Summing things up, if you want to buy gold and silver, but don’t want to pay high premiums, buy them on futures exchanges. First, open a futures account with a commodities broker. Make sure it is a real commodities broker and not an imitation. Stock brokers, like Interactive Brokers, ThinkorSwim, MBTrading, and a number of others claim to be “futures brokers.” In truth, they are not. They can only offer you speculation, and not hedging services. They will not deliver, and will forcibly sell you out of your positions, even at great loss to you, if it comes too close to the delivery date. So, instead, make certain that you open your account with a real commodities broker, like RJOFutures.com, PFGBest, lind-waldock.com, MF Global, e-futures.com or any other broker willing to arrange deliveries. You can speculate just as easily, using a commodities broker, as you can using a stock broker that dabbles in futures. But, if you want delivery, you must have a real commodities broker. Steer clear of stock brokers unless you want to buy stocks.

Middle class families, looking for safety in precious metals, but who don’t have enough money to buy 100 ounce contracts, can buy deliverable mini-gold and mini-silver contracts on the NYSE-Liffe futures exchange. The mini-contracts require delivery of as little as 33.2 ounces of gold and 1,000 ounces of silver. If you want delivery, however, make sure you do not buy COMEX based miNY gold and/or miNY silver contracts. These COMEX mini-contracts are cash settled. The standard contracts, however, on both the COMEX and the NYSE-Liffe (consisting of 100 ounces of gold and 5,000 ounces of silver) are all deliverable.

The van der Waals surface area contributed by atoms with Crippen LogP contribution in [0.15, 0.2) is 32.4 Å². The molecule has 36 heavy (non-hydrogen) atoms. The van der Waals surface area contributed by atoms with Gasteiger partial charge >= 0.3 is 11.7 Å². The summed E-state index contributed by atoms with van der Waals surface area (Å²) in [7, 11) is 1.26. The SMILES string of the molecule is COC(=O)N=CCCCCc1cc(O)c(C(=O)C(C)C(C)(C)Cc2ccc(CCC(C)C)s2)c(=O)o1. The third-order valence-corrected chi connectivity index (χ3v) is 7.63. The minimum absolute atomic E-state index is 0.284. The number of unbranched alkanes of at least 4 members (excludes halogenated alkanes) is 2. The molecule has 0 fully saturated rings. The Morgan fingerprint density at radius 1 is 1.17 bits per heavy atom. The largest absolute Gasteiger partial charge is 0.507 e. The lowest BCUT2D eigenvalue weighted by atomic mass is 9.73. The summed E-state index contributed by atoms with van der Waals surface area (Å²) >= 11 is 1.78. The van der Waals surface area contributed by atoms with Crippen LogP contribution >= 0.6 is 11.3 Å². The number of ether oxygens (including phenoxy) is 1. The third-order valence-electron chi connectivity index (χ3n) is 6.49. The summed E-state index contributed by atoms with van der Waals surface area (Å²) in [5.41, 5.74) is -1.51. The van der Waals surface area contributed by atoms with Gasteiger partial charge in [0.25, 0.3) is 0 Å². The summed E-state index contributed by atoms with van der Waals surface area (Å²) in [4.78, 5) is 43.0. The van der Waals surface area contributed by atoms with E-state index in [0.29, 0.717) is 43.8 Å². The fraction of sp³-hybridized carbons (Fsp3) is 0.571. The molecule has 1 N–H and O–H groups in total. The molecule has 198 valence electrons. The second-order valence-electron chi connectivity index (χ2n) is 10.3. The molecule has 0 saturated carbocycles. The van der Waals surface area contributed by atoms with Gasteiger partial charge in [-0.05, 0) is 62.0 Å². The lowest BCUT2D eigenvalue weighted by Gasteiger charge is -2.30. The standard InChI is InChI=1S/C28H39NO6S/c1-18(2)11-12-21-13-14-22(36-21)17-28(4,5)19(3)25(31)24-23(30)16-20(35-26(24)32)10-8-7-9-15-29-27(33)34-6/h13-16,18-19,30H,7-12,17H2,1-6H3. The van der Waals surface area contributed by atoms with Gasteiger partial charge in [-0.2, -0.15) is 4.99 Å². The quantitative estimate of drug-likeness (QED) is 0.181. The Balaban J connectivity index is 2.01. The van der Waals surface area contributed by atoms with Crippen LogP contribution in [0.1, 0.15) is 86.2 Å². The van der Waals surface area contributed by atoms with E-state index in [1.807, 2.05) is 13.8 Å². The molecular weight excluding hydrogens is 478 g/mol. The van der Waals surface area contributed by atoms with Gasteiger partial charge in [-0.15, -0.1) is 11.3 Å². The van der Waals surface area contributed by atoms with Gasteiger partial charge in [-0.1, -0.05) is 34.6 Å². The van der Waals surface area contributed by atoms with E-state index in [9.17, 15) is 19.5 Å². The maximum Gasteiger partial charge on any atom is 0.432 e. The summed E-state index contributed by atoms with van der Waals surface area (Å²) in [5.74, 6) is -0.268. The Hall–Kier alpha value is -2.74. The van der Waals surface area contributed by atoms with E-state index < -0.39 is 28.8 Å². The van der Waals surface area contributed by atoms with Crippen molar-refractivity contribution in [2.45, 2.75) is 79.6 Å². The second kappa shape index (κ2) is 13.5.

The highly leveraged nature of gold and silver futures contracts create high levels of volatility. That should be kept in mind when you decide to put a large portion of your investment assets into precious metal. Big price rises and deep dips are commonplace. Most of these market movements occur without much regard for the forces of supply and demand in the real world market. If you need the money tomorrow, steer clear. But, if you want to preserve your family legacy with something that will take you safely through depressions and hyperinflations, over years and decades, gold and silver are good choices.